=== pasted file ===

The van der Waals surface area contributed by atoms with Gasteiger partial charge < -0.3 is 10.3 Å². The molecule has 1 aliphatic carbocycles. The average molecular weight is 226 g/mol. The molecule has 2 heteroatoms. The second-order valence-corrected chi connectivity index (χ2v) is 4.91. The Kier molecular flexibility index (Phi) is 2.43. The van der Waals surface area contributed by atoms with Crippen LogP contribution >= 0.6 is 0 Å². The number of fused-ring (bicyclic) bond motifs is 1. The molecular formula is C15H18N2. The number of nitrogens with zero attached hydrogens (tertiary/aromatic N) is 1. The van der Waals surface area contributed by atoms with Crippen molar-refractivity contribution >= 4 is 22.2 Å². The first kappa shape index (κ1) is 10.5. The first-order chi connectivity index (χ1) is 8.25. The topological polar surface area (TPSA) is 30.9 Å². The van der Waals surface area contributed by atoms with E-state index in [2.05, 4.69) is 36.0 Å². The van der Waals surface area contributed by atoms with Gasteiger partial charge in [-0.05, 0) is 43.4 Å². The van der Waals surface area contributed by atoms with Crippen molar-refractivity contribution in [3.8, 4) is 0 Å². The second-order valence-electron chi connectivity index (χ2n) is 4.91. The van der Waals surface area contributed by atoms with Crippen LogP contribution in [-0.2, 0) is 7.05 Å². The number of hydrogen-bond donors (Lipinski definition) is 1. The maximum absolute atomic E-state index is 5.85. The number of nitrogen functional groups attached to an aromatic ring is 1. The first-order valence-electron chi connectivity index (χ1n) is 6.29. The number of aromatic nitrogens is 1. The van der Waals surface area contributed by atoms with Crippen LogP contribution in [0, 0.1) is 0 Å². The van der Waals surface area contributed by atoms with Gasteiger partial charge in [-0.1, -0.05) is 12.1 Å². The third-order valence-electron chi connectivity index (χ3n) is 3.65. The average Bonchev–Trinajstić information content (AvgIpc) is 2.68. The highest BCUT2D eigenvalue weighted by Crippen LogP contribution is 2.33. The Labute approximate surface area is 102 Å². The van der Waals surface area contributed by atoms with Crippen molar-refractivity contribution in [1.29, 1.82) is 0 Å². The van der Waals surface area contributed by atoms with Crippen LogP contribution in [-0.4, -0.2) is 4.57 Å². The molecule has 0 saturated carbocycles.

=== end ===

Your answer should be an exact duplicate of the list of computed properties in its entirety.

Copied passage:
The van der Waals surface area contributed by atoms with Gasteiger partial charge < -0.3 is 10.3 Å². The molecule has 1 aliphatic carbocycles. The average molecular weight is 226 g/mol. The molecule has 2 heteroatoms. The second-order valence-corrected chi connectivity index (χ2v) is 4.91. The Kier molecular flexibility index (Phi) is 2.43. The van der Waals surface area contributed by atoms with Crippen LogP contribution >= 0.6 is 0 Å². The number of fused-ring (bicyclic) bond motifs is 1. The molecular formula is C15H18N2. The number of nitrogens with zero attached hydrogens (tertiary/aromatic N) is 1. The van der Waals surface area contributed by atoms with Crippen molar-refractivity contribution >= 4 is 22.2 Å². The first kappa shape index (κ1) is 10.5. The first-order chi connectivity index (χ1) is 8.25. The topological polar surface area (TPSA) is 30.9 Å². The van der Waals surface area contributed by atoms with E-state index in [2.05, 4.69) is 36.0 Å². The van der Waals surface area contributed by atoms with Gasteiger partial charge in [-0.05, 0) is 43.4 Å². The van der Waals surface area contributed by atoms with Crippen molar-refractivity contribution in [3.8, 4) is 0 Å². The second-order valence-electron chi connectivity index (χ2n) is 4.91. The van der Waals surface area contributed by atoms with Crippen LogP contribution in [-0.2, 0) is 7.05 Å². The number of hydrogen-bond donors (Lipinski definition) is 1. The maximum absolute atomic E-state index is 5.85. The number of nitrogen functional groups attached to an aromatic ring is 1. The first-order valence-electron chi connectivity index (χ1n) is 6.29. The number of aromatic nitrogens is 1. The van der Waals surface area contributed by atoms with Crippen LogP contribution in [0, 0.1) is 0 Å². The van der Waals surface area contributed by atoms with Gasteiger partial charge in [-0.1, -0.05) is 12.1 Å². The third-order valence-electron chi connectivity index (χ3n) is 3.65. The average Bonchev–Trinajstić information content (AvgIpc) is 2.68. The highest BCUT2D eigenvalue weighted by Crippen LogP contribution is 2.33. The Labute approximate surface area is 102 Å². The van der Waals surface area contributed by atoms with Crippen molar-refractivity contribution in [1.29, 1.82) is 0 Å². The van der Waals surface area contributed by atoms with Crippen LogP contribution in [-0.4, -0.2) is 4.57 Å². The molecule has 0 saturated carbocycles.